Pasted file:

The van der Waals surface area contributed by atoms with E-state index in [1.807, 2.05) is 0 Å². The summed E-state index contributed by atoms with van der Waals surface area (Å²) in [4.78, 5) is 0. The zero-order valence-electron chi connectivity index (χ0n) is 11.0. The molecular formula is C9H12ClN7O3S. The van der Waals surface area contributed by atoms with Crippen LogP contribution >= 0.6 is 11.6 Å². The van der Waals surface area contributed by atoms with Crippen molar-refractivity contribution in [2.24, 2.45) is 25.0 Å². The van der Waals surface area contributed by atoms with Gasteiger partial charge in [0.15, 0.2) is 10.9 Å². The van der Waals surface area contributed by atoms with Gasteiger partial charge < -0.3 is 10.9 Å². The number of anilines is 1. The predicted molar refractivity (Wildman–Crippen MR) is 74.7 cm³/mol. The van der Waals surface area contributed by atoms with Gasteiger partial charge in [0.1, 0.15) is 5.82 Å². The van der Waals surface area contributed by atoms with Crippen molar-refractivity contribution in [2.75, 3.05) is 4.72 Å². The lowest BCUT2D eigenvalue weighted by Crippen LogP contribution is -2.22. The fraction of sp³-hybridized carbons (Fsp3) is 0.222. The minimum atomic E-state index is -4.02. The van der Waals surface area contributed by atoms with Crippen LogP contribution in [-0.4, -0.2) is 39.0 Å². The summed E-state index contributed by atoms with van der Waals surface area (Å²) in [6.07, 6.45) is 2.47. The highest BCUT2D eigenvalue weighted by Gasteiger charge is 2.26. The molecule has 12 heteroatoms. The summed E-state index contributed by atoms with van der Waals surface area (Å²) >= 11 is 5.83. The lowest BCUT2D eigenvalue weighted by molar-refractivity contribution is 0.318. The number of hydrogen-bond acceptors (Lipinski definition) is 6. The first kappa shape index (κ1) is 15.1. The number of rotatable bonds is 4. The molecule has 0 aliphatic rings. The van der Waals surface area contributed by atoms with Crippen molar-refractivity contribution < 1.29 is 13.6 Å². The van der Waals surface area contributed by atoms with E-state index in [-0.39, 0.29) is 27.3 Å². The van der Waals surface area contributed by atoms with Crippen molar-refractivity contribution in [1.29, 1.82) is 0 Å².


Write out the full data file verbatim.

The van der Waals surface area contributed by atoms with E-state index in [1.807, 2.05) is 0 Å². The summed E-state index contributed by atoms with van der Waals surface area (Å²) in [4.78, 5) is 0. The zero-order valence-electron chi connectivity index (χ0n) is 11.0. The molecular formula is C9H12ClN7O3S. The van der Waals surface area contributed by atoms with Crippen LogP contribution >= 0.6 is 11.6 Å². The van der Waals surface area contributed by atoms with Crippen molar-refractivity contribution in [2.24, 2.45) is 25.0 Å². The van der Waals surface area contributed by atoms with Gasteiger partial charge in [0.15, 0.2) is 10.9 Å². The van der Waals surface area contributed by atoms with Gasteiger partial charge < -0.3 is 10.9 Å². The number of anilines is 1. The predicted molar refractivity (Wildman–Crippen MR) is 74.7 cm³/mol. The van der Waals surface area contributed by atoms with Gasteiger partial charge in [0.1, 0.15) is 5.82 Å². The van der Waals surface area contributed by atoms with Crippen molar-refractivity contribution in [2.75, 3.05) is 4.72 Å². The lowest BCUT2D eigenvalue weighted by Crippen LogP contribution is -2.22. The fraction of sp³-hybridized carbons (Fsp3) is 0.222. The minimum atomic E-state index is -4.02. The van der Waals surface area contributed by atoms with Crippen LogP contribution in [-0.4, -0.2) is 39.0 Å². The summed E-state index contributed by atoms with van der Waals surface area (Å²) in [6.07, 6.45) is 2.47. The highest BCUT2D eigenvalue weighted by Gasteiger charge is 2.26. The molecule has 12 heteroatoms. The summed E-state index contributed by atoms with van der Waals surface area (Å²) >= 11 is 5.83. The lowest BCUT2D eigenvalue weighted by molar-refractivity contribution is 0.318. The number of hydrogen-bond acceptors (Lipinski definition) is 6. The first kappa shape index (κ1) is 15.1. The number of rotatable bonds is 4. The molecule has 0 aliphatic rings. The van der Waals surface area contributed by atoms with Crippen molar-refractivity contribution < 1.29 is 13.6 Å². The van der Waals surface area contributed by atoms with E-state index in [-0.39, 0.29) is 27.3 Å². The van der Waals surface area contributed by atoms with Crippen molar-refractivity contribution in [1.29, 1.82) is 0 Å².